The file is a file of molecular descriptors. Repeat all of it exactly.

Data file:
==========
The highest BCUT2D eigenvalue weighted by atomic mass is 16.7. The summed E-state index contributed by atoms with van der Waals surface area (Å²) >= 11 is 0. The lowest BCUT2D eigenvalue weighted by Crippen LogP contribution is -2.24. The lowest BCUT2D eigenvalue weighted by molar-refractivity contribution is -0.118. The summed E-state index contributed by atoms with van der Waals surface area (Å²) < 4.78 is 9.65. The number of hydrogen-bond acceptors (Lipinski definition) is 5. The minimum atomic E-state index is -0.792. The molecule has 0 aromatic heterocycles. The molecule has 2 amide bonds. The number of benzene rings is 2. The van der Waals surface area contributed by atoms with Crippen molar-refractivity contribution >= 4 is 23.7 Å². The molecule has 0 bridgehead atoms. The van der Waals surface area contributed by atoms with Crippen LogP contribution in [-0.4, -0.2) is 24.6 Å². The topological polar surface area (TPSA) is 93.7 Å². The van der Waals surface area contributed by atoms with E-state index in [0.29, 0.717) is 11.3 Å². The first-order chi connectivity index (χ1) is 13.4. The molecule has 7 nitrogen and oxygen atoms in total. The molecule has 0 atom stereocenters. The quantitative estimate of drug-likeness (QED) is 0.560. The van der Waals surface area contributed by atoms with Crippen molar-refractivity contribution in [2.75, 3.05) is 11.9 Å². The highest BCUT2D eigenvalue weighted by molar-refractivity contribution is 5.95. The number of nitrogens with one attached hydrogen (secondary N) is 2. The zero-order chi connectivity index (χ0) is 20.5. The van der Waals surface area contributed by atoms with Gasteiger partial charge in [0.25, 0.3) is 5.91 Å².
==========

The highest BCUT2D eigenvalue weighted by atomic mass is 16.7. The summed E-state index contributed by atoms with van der Waals surface area (Å²) >= 11 is 0. The lowest BCUT2D eigenvalue weighted by Crippen LogP contribution is -2.24. The lowest BCUT2D eigenvalue weighted by molar-refractivity contribution is -0.118. The summed E-state index contributed by atoms with van der Waals surface area (Å²) < 4.78 is 9.65. The number of hydrogen-bond acceptors (Lipinski definition) is 5. The minimum atomic E-state index is -0.792. The molecule has 0 aromatic heterocycles. The molecule has 2 amide bonds. The number of benzene rings is 2. The van der Waals surface area contributed by atoms with Crippen molar-refractivity contribution >= 4 is 23.7 Å². The molecule has 0 bridgehead atoms. The van der Waals surface area contributed by atoms with Crippen LogP contribution in [-0.4, -0.2) is 24.6 Å². The topological polar surface area (TPSA) is 93.7 Å². The van der Waals surface area contributed by atoms with E-state index in [0.29, 0.717) is 11.3 Å². The first-order chi connectivity index (χ1) is 13.4. The molecule has 7 nitrogen and oxygen atoms in total. The molecule has 0 atom stereocenters. The quantitative estimate of drug-likeness (QED) is 0.560. The van der Waals surface area contributed by atoms with Crippen molar-refractivity contribution in [2.75, 3.05) is 11.9 Å². The highest BCUT2D eigenvalue weighted by molar-refractivity contribution is 5.95. The number of nitrogens with one attached hydrogen (secondary N) is 2. The zero-order chi connectivity index (χ0) is 20.5. The van der Waals surface area contributed by atoms with Gasteiger partial charge in [0.25, 0.3) is 5.91 Å².